Manpowered Fanjet Aircraft

  • 1972
  • Panamarenko
  • silkscreen on paper
  • 92,5 x 55 x 3 cm (incl. lijst)
  • Location not on view.
  • Acquired in 1985
  • Inventory number 1023

The Van Abbemuseum Collection consists of over 2800 artworks. We publish texts and images on an ongoing basis, but this record is currently in the process of being documented.

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The multicoloured screen print 'Manpowered Fanjet Aircraft' by the Belgian artist Panamarenko shows the sketches of a single-seater aircraft from various perspectives. Notes and calculations are shown around the sketches. In addition, this work contains a subtitle in English, in which Panamarenko indicates the span, speed and weight of the aircraft, and includes a description of the parts.

The pseudonym “Panamarenko” is an abbreviation of Pan American Airlines and Company. The artist behind this name has been concerned above all with the development of fragile aircraft since 1967. Panamarenko elaborates his ideas in such a way that they should be able to operate in reality. However, most of his aircraft have never flown. Either they did not work during the trial flight or they were never tested. From the technical and scientific point of view Panamarenko’s experiments therefore have little point. Rather than serving as an enrichment for contemporary aviation, they refer to ideas of inventors from earlier times such as Leonardo da Vinci. However, as objects of art they do have some significance. They offer the viewer a dream. They are concerned with man’s desire to fly, to raise himself up into the air under his own power.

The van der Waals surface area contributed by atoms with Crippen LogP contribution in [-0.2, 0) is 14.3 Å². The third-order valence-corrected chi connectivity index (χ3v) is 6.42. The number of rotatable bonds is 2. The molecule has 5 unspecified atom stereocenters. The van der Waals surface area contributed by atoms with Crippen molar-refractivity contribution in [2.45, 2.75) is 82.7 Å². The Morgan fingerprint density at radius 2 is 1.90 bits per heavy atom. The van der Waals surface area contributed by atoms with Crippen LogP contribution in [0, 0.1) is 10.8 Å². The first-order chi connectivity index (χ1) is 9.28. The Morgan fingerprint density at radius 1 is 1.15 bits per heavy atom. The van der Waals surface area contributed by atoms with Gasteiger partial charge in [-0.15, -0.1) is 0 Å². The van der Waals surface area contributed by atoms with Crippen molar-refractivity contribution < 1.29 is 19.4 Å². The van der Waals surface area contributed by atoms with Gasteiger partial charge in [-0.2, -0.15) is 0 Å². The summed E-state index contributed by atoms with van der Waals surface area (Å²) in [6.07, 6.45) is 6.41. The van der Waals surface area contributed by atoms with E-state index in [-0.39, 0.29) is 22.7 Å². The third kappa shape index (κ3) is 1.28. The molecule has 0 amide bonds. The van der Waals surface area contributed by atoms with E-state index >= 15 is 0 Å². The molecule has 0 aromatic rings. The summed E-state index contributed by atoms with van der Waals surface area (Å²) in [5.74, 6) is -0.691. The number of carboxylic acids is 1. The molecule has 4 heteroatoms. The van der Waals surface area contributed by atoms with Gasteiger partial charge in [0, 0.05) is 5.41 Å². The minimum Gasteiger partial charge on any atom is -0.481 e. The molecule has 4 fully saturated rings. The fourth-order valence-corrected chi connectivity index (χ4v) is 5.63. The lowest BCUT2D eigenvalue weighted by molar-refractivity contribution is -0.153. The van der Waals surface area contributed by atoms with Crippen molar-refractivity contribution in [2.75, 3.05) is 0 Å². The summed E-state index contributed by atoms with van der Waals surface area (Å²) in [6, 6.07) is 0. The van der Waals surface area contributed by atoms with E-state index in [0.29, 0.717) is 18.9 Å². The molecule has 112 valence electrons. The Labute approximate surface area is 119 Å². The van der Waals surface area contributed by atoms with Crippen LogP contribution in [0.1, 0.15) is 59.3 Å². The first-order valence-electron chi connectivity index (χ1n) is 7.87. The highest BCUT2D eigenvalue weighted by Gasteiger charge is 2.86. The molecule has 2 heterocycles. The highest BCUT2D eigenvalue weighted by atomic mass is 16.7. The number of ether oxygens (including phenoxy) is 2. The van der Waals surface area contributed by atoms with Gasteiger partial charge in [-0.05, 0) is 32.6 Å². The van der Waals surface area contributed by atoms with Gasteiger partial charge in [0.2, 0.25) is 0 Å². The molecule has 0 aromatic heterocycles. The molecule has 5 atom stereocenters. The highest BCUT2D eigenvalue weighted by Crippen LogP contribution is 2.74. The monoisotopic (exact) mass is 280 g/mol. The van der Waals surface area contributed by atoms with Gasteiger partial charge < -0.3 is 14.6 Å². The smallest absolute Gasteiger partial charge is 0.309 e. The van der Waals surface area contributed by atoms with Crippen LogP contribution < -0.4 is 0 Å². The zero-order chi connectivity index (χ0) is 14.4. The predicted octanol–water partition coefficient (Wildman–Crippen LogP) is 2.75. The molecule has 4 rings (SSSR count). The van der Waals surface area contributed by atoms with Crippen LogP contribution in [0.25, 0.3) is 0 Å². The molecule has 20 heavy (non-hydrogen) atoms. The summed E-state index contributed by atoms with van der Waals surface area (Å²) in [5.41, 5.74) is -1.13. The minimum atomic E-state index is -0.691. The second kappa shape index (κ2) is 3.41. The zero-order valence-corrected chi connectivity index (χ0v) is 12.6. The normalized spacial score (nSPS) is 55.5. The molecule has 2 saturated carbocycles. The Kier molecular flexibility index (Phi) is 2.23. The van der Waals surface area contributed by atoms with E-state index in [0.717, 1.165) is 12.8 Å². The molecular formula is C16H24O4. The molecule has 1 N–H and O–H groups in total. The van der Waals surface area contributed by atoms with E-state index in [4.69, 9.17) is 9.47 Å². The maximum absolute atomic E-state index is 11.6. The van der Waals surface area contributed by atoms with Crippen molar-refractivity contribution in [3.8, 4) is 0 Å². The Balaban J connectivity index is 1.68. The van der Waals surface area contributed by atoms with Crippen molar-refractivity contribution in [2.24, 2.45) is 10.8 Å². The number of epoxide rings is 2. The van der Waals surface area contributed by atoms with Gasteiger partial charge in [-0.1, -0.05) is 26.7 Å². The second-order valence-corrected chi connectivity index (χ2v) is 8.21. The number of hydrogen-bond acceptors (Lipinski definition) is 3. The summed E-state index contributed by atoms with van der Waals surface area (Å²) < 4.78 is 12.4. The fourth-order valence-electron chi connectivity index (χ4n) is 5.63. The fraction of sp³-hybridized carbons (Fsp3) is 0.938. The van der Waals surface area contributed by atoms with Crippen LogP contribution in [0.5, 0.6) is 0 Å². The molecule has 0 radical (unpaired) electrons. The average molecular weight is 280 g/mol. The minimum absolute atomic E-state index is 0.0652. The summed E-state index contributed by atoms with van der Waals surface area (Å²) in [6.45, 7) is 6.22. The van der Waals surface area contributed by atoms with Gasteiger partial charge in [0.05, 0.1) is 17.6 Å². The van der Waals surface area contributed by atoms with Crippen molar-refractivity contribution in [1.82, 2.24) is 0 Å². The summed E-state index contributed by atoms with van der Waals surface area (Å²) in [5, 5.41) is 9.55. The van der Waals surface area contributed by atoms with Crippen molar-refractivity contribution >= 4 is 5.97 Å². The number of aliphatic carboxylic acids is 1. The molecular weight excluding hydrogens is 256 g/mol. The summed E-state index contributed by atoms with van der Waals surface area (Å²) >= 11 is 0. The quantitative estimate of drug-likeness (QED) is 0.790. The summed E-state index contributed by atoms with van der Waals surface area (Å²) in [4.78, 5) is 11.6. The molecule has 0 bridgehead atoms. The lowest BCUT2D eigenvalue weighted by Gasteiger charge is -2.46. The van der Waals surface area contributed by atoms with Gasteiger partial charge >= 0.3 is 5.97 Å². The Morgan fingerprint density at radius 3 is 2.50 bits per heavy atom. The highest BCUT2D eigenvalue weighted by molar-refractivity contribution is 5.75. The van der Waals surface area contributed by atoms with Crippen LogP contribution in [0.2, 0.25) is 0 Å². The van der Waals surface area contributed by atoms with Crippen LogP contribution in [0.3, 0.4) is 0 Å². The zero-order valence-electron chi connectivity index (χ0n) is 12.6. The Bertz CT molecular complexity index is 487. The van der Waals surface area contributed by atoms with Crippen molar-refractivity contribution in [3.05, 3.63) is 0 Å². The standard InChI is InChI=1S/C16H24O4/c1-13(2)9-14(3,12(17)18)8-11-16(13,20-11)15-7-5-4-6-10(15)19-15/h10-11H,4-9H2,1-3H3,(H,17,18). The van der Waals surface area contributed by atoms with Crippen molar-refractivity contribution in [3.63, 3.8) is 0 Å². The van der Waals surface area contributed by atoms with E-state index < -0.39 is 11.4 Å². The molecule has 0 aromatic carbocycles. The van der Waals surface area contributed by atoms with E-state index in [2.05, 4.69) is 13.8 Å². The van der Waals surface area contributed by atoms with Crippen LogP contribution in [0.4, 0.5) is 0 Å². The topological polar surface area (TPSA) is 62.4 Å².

Panamarenko’s designs, models and prototypes can be viewed as metaphors for exploring unknown territory, for expanding one’s own possibilities and crossing boundaries. Stimulating the imagination and encouraging a belief in dreams is more important than the literal take-off. Most of Panamarenko’s designs refer to solo aircraft which are powered by the pilot using his own power. In a number of cases the flying mechanism is based on the way in which insects move. The “Meganeudons” look like eponymous prehistoric dragonflies of huge dimensions. They flew by flapping their wings. Panamarenko’s planes are very different from a regular airplane in which the pilot only has to find his seat. His aircraft require a strong physical effort on the part of the pilot.

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